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Mullins Massacre at Pound Gap ~ Killing Rock
N 37° 09.156 W 082° 37.856
17S E 355171 N 4113046
Quick Description: Location in Virginia on the Pine Mountain Trail in Pound Gap near the Kentucky border known as Killing Rock where a family was murdered on May 14, 1892.
Location: Virginia, United States
Date Posted: 3/13/2014 4:49:58 PM
Waymark Code: WMKB7D
Published By: Groundspeak Premium Member cache_test_dummies
Views: 4

Long Description:
A family of Mullins was murdered on the road at Pound Gap near the border of Kentucky and Virginia, May 14, 1892. The killings became known as the the Mullins Massacre at Pound Gap. The entire episode reads like a movie script with individuals such as Ira Mullins, a moonshiner; Marshall Benton Taylor, alias "The Red Fox", who was known as an herb and medical doctor, spiritualist, United States Marshall and Revenue Agent; the Fleming brothers - outlaws. The true story contains a wild west shootout at a post office and a hanging from the gallows.

Ira Mullins was a merchant and one of many moonshiners that made a living selling illegal whiskey in the mountains of eastern Kentucky and western Virginia.

Marshall Benton Taylor, learned to be a doctor or herbologist from his uncle, and although never formally educated he was known as Doc Taylor and eventually had the nickname "the Red Fox" and was a character in a fictional account of the Hatfield and McCoys by John fox Jr. After the Civil War, he returned to practice medicine as and become a spiritual leader in the community. In 1876 Taylor was accused of killing an outlaw, Robert Moore at his home and in front of his wife. Taylor was charged but not convicted of murder due to the lack of evidence. After that incident Doc Taylor reportedly walked about carrying two pistols and a Winchester rifle. He was later appointed as a deputy by the Marshall of Wise Co., VA and participated in a posse that captured a wagon of illegal whiskey being driven through the town of Wise Courthouse and belonging to Ira Mullins. Many shots were fired, the wagon driver killed and many wounded. Ira Mullins was one of the moonshiners. There is conflicting reports that Ira was wounded at this time or during a later altercation with revenue agents which left him paralyzed.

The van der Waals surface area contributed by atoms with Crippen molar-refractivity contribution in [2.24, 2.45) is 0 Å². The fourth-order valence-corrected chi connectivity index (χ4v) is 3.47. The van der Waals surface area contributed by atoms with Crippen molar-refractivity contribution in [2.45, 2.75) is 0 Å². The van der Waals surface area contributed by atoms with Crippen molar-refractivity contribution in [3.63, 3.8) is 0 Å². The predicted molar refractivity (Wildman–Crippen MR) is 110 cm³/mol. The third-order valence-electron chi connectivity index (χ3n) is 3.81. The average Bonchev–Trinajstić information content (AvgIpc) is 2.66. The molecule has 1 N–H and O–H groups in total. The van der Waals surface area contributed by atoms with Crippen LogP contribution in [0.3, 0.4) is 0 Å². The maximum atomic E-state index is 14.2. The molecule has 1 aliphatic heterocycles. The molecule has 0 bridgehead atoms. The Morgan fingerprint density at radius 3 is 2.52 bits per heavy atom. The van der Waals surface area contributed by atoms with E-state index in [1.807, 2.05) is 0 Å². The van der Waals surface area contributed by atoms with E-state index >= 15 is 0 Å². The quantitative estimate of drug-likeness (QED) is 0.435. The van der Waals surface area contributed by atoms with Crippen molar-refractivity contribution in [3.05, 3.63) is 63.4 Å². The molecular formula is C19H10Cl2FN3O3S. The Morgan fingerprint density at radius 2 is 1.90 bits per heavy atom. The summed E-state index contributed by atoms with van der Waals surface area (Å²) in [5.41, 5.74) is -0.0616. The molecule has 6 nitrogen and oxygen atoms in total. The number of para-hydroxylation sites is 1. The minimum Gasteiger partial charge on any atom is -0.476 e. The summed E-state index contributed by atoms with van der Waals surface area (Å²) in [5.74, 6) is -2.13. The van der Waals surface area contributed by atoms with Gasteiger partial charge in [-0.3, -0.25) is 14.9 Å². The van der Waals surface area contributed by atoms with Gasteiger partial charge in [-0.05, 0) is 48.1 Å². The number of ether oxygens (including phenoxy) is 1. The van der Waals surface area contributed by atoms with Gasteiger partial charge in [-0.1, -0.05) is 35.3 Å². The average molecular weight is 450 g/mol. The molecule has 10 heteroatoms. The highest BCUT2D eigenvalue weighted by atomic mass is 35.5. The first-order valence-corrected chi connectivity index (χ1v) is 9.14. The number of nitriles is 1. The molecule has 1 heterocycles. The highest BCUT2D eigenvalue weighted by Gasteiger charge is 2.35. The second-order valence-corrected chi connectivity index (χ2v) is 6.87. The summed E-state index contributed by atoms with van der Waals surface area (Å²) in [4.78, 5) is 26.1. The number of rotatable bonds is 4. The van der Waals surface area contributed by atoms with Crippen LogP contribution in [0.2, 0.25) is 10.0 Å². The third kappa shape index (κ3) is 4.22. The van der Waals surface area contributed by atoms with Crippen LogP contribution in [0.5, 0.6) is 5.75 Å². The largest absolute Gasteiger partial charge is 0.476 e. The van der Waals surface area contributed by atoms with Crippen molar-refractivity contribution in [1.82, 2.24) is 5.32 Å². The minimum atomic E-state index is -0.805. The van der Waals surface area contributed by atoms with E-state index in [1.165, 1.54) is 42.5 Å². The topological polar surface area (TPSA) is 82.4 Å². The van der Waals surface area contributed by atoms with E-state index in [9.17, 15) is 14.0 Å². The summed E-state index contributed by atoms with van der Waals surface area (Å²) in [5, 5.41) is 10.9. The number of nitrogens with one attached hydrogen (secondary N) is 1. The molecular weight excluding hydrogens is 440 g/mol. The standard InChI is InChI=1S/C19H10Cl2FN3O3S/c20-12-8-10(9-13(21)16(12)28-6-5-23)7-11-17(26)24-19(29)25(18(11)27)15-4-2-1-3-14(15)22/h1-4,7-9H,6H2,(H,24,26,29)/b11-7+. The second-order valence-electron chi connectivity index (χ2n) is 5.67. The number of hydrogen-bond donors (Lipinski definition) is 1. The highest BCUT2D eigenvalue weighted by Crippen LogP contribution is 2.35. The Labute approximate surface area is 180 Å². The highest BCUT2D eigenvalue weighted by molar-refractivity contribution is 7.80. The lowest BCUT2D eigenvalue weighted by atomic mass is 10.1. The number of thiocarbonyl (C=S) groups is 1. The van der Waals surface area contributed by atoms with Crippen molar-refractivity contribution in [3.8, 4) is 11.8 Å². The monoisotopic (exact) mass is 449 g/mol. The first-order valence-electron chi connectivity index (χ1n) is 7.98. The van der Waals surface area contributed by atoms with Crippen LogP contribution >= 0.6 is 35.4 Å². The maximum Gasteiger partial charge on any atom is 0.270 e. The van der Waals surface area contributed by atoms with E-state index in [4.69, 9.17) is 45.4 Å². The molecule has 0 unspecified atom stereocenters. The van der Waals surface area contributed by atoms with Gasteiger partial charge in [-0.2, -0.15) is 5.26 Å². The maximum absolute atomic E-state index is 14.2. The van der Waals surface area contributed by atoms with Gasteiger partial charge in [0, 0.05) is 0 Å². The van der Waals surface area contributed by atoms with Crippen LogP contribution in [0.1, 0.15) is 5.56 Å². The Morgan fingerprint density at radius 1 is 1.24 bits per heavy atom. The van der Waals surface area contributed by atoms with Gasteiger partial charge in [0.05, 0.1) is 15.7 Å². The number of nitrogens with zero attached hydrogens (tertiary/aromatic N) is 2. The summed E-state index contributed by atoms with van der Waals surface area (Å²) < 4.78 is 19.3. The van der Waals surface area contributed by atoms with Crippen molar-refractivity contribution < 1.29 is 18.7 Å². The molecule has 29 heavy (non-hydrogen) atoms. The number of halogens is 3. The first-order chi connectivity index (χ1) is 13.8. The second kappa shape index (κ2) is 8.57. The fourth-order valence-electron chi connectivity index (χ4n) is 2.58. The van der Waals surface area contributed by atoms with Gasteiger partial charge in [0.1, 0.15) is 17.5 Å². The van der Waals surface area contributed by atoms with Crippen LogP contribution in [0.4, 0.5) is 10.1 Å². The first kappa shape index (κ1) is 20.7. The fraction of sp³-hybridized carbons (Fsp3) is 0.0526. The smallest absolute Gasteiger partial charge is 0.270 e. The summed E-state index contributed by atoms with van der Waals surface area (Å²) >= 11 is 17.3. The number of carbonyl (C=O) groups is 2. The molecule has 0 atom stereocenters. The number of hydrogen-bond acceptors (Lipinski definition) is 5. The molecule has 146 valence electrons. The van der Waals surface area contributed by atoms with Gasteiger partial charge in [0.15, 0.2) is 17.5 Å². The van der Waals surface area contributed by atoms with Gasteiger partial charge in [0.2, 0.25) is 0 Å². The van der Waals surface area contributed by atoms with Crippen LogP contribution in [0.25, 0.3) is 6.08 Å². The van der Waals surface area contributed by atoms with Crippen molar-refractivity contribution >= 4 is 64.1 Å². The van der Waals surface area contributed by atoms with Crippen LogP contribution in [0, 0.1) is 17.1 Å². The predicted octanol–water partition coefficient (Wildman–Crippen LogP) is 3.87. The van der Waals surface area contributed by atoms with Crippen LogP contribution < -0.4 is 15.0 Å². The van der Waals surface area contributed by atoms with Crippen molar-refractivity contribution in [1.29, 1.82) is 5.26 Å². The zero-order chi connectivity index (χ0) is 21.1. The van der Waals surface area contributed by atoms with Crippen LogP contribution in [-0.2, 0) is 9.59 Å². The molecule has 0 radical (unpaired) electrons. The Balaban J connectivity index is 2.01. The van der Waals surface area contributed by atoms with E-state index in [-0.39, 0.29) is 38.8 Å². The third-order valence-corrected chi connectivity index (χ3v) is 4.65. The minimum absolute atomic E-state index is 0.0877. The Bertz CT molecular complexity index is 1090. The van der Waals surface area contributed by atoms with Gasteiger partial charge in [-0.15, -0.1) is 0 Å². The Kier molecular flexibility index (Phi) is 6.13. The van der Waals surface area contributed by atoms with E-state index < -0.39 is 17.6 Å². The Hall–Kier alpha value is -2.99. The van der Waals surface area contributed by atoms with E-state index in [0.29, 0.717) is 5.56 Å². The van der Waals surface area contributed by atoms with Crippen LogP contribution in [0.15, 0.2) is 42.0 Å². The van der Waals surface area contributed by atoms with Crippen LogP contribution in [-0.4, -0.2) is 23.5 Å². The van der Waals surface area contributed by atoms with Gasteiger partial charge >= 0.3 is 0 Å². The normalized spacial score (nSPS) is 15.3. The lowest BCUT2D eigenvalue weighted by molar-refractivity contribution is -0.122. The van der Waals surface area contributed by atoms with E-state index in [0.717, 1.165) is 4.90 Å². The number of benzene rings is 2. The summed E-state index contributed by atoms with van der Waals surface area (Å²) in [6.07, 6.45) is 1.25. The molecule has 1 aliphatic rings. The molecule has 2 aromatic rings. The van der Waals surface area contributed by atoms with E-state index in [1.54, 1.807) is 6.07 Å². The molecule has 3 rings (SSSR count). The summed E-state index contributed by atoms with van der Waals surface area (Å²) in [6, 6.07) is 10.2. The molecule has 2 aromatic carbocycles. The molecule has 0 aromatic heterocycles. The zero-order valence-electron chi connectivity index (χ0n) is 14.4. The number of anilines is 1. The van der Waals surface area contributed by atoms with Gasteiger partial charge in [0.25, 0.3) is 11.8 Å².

Anger, resentment and fear built between the two men and later, a shot was fired at Ira Mullins while he was in bed, but it missed and he escaped death. Ira blamed Marshall Taylor, no longer a deputy, for the shooting and since he was paralyzed and couldn't protect himself, Ira "put a price of $300 on Marshal Taylor's head". Taylor denied the allegation that he tried to kill Ira and did have an alibi.

Taylor was notified that the Mullins family were preparing at trip through the mountains. It is reported that he had several barrels of whiskey and savings of about $1000 with him. Taylor, along with the brothers Calvin and Henan Fleming, prepared an ambush along the road between Elkhorn, KY and Pound, VA. Ira, his wife Lou Anne (Estep), their fourteen hear old son John, Ira's sister's husband Wilson Mullins (Son of Marshall "Big Foot Mullins and second cousin, twice removed to Opal Mullins), Wilson's wife Jane, a handyman John Chappel, and another boy, Greenberry Harris set out from Wilson's home in Kentucky for Pound, Virginia. (One report says Wilson was married to Ira's daughter and not his sister)

The ambush was set up at Pound Gap behind large boulders with additional branches added for concealment and now called "Killing Rock". When the shooting commenced, from the right side and above the road, Wilson was riding beside the wagon. A thunderous roar of gunfire exploded from behind the rocks. In a matter of seconds, bullets penetrated the horses, the wagon and it's passengers. The air was filled with black powder smoke from the guns; the ground became covered with blood. Even the team of horses pulling the wagon were struck by the gunfire and fell to the ground dead." All were killed, including some horses, with the exception of Ira's son John Mullins and Wilson's wife Jane. Although the Mullins money was taken, the killings were for revenge. Ira was reportedly mutilated by at least eight shots from Doc Taylor's rifle and the guns of the outlaw Flemings. His wife also received numerous wounds.